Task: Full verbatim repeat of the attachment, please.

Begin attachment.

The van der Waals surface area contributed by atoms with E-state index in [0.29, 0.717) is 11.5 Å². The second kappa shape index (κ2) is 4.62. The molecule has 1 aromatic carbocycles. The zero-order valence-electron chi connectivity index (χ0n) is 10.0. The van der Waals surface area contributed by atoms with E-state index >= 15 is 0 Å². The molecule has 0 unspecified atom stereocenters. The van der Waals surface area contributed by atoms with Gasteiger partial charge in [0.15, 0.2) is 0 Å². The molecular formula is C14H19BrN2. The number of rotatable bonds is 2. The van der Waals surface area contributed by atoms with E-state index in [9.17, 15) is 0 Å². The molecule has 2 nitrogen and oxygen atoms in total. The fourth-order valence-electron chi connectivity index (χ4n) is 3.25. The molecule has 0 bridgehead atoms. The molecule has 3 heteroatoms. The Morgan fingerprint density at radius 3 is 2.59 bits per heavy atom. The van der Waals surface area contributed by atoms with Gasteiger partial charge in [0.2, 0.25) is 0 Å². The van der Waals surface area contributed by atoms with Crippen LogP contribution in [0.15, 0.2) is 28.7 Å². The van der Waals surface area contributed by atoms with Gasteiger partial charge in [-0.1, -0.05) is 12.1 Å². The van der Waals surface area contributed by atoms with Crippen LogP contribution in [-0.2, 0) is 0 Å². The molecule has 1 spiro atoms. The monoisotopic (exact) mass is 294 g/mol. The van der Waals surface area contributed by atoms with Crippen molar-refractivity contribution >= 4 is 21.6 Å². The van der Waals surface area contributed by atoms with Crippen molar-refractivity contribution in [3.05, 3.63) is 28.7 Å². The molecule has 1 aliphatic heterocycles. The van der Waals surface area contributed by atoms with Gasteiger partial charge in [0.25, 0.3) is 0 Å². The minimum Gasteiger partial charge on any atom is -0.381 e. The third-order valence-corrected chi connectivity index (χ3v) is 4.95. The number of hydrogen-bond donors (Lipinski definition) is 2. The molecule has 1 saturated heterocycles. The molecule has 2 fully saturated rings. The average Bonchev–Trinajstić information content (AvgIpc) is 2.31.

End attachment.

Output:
The van der Waals surface area contributed by atoms with E-state index in [0.29, 0.717) is 11.5 Å². The second kappa shape index (κ2) is 4.62. The molecule has 1 aromatic carbocycles. The zero-order valence-electron chi connectivity index (χ0n) is 10.0. The van der Waals surface area contributed by atoms with E-state index >= 15 is 0 Å². The molecule has 0 unspecified atom stereocenters. The van der Waals surface area contributed by atoms with Gasteiger partial charge in [0.15, 0.2) is 0 Å². The molecular formula is C14H19BrN2. The number of rotatable bonds is 2. The van der Waals surface area contributed by atoms with E-state index in [9.17, 15) is 0 Å². The molecule has 2 nitrogen and oxygen atoms in total. The fourth-order valence-electron chi connectivity index (χ4n) is 3.25. The molecule has 0 bridgehead atoms. The molecule has 3 heteroatoms. The Morgan fingerprint density at radius 3 is 2.59 bits per heavy atom. The van der Waals surface area contributed by atoms with Gasteiger partial charge in [0.2, 0.25) is 0 Å². The van der Waals surface area contributed by atoms with Crippen LogP contribution in [0.15, 0.2) is 28.7 Å². The van der Waals surface area contributed by atoms with Gasteiger partial charge in [-0.1, -0.05) is 12.1 Å². The van der Waals surface area contributed by atoms with Crippen LogP contribution in [-0.2, 0) is 0 Å². The molecule has 1 spiro atoms. The monoisotopic (exact) mass is 294 g/mol. The van der Waals surface area contributed by atoms with Crippen molar-refractivity contribution >= 4 is 21.6 Å². The van der Waals surface area contributed by atoms with Crippen molar-refractivity contribution in [3.05, 3.63) is 28.7 Å². The molecule has 1 aliphatic heterocycles. The van der Waals surface area contributed by atoms with Gasteiger partial charge in [0.25, 0.3) is 0 Å². The minimum Gasteiger partial charge on any atom is -0.381 e. The third-order valence-corrected chi connectivity index (χ3v) is 4.95. The number of hydrogen-bond donors (Lipinski definition) is 2. The molecule has 1 saturated heterocycles. The molecule has 2 fully saturated rings. The average Bonchev–Trinajstić information content (AvgIpc) is 2.31.